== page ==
Relationships mean loss of party-life.

    Single life means partying to dawn!

    You get to meet different types of people while mingling in different circles.

    Being single is all about fun, spontaneity and even more fun! So what are you waiting for - Network girlfriend!

    Single girls are footloose and fancy-free.

    Being a free agent entitles you to see whom you want, when you want.

    Being single allows you to flirt with a guy, without feeling guilty!

    Rediscover your own body clock. Single girls should enjoy the freedom; answer to no one and do things in their own timeframe.

    Remember that single life can be a headache-free, hassle-free, wonderful Life!

    Spell on How to Attract the Right Partner

    It's a strange experience for a writer to be peeking into other people's bedrooms. Not literally, of course, but through the case studies I choose to include in my books. Tackling the topics of love, lust, relationships and fertility this time around meant that I needed to cajole those brave souls who were willing to be my magical guinea pigs. Asking a couple to trust you to improve their sex life, or to trust you at the worrisome time prior to undergoing IVF, is a big request. Thankfully, I was able to convince a number of wonderful people across three continents to do just that.

    When I first decided to write about the Witch's Way as it applies to love, it was important to me to ensure that at its heart it had integrity, truth and a distinctly modern take. It is a recurring theme in my work to take the ancient wisdom of Witches and apply it to modern problems. Witches have always been good in the bedroom!

    We are able to assist when it comes to building a solid personal foundation, attracting the right partner, keeping the lust alive and even when it comes to cleanly breaking the bonds when a relationship goes sour. We know, through our vast herbal and nature-based wisdom, which plant to use to balance hormones and which ones get the juices flowing. Our whole spiritual practice is based around creation and pleasure (which is in contrast to many other mainstream religions), and so Witches, I believe, are in a prime position to influence matters of the heart and body in significant ways.

    I didn't want Witch in the Bedroom to be "just another spell book." My intention wasn't to instruct anyone on how to turn their boyfriend into a frog or show how to curse that nasty ex. Rather, I wanted it to demonstrate how - through the Witch's Way - the reader can attract and keep an ideal partner, build a greater connection with each other, ramp up their sensual pleasure and even conceive more easily, if that's their desire.

    I purposely delve into the nitty-gritty issues, such as co-dependence and sexual disassociation, because they are such common complaints in today's world. However, keeping fun in it...such as a section on Sex by the also just as important in keeping lust and love alive."

    Which State has the most romantic men?


    Sydneysiders are most likely to be single, Brisbane women are demanding, Perth-based men are the most generous spenders, while men living in Melbourne are the most likely to say it with flowers according to a national survey about Valentines Day.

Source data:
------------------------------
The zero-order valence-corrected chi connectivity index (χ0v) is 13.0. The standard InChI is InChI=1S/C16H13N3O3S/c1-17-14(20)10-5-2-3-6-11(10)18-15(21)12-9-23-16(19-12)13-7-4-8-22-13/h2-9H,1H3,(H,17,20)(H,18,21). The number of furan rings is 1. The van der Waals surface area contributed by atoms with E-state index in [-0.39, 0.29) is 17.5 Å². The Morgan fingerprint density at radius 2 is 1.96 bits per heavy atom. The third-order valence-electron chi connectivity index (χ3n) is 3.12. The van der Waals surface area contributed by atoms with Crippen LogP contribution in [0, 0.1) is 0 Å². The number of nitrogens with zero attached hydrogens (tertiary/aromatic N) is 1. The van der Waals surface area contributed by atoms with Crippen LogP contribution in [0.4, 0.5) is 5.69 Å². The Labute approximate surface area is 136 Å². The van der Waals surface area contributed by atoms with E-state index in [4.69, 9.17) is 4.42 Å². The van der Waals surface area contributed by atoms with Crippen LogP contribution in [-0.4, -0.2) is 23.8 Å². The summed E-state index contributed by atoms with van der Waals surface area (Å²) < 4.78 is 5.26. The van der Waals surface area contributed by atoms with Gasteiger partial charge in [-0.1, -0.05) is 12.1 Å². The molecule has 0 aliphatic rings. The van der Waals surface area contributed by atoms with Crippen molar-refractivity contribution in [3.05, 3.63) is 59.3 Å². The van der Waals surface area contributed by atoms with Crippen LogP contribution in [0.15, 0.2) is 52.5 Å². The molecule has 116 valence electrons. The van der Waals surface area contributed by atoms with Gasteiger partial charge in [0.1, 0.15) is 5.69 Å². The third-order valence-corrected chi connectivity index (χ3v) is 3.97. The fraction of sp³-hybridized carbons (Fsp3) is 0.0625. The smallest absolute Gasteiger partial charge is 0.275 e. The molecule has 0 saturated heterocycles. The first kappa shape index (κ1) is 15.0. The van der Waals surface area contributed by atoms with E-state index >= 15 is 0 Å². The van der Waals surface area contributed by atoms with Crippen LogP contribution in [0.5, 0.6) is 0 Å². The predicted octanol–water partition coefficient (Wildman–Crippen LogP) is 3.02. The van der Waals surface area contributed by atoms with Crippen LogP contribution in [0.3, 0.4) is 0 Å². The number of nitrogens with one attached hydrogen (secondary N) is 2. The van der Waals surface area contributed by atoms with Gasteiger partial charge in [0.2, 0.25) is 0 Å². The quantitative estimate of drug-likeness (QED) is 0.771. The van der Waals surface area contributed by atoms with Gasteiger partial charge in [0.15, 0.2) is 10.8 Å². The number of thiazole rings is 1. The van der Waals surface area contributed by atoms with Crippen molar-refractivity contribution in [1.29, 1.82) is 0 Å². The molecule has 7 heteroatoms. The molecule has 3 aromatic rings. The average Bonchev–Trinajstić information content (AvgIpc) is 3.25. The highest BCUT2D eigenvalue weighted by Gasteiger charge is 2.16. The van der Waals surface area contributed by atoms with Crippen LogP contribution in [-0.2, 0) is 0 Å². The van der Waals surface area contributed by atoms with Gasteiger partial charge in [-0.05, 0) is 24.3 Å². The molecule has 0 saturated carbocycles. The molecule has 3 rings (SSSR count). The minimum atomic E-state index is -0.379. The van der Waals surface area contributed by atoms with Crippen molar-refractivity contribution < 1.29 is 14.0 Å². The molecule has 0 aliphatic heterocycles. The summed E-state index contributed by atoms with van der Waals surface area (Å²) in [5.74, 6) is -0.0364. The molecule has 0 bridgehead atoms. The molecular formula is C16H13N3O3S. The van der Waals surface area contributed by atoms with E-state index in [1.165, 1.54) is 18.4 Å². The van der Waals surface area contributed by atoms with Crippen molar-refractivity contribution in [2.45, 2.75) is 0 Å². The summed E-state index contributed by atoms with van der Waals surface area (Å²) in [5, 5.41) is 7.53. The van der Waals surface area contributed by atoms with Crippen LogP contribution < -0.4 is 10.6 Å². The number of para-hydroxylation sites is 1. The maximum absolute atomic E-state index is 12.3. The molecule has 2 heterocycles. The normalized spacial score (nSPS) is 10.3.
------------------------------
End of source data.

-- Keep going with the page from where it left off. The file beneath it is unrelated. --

According to the 5th quarterly Australian Pleasure Survey commissioned by online gift voucher service RedBalloon Days, of the 3,005 respondents, 79.9% of all respondents will celebrate the day with a partner.

    Of the men and women living in Sydney only 78.0% and 79.0% of respondents respectively will enjoy Valentines Day with a partner, compared to 87.5% of Perth men and 93.2% of Adelaide women.

    However, according to the chief of experiences at RedBalloon Days, Naomi Simson, most Australians are both realistic and romantic about Valentines Day.

    "Adelaide people are the most likely of all Australians (92.5% vs the national average of 88.5%) to view Valentines Day as too commercial," said Simson, "yet 95.8% of all respondents have bought a Valentines Day gift at least once in their lives".

    "Men are the big spenders, with 50.8% spending $150 or more, compared to just 34.5% of women," said Simson. "Of those who have spent $200 or more, 35.1% are men, and 20.3% are women."

    The biggest spenders are Perth men and Sydney women (41.7% and 23.3% respectively) who have spent $200 or more on Valentines Day gifts, while the nation’s stingiest romantics are women living in Perth (19.1%) and Adelaide men (19.0%) who have spent less than $50 on gifts.

    "Surprisingly few people (12.8% of women, 7.1% of men nationwide) said they would be embarrassed if they didn’t receive anything on the day," said Simson. Those who say otherwise are Brisbane women (14.5%) and men living in Melbourne (10.4%).

    Of all Australians, female Brisbanites are the most likely to agree that Valentines Day creates a lot of expectations when you’ve just started dating (82.1% vs national average of 77.9%), it is a good test to see if you’re taken for granted by your partner (32.4% vs 27.6%), it’s embarrassing not receiving something at work on the day (14.5% vs 11.6%), and Valentines Day, their birthday and Christmas are the only times their partner does acknowledge them (27.4% vs 11.2%).

    The most sensitive souls seem to belong to Melbourne women, and Perth men, who were the most likely to agree that Valentines Day is distressing for those without a partner (66.5% and 54.0% vs national average of 63.3% for women, and 47.6% for men respectively).

    Sydney men were the most likely of all male respondents to want to celebrate Valentines Day by taking their partner on a dinner for two or a picnic (32.2%), Perth men planned to take them on a weekend away (62.5%) while Brisbane men wanted to celebrate with something out of the ordinary (35.0%).

    Adelaide women and Brisbane men ((48.2% and 50.0% vs national male and female average of 38.9% and 43.7% respectively) are the most likely of all to plan the gift and Valentines Day itself for weeks beforehand.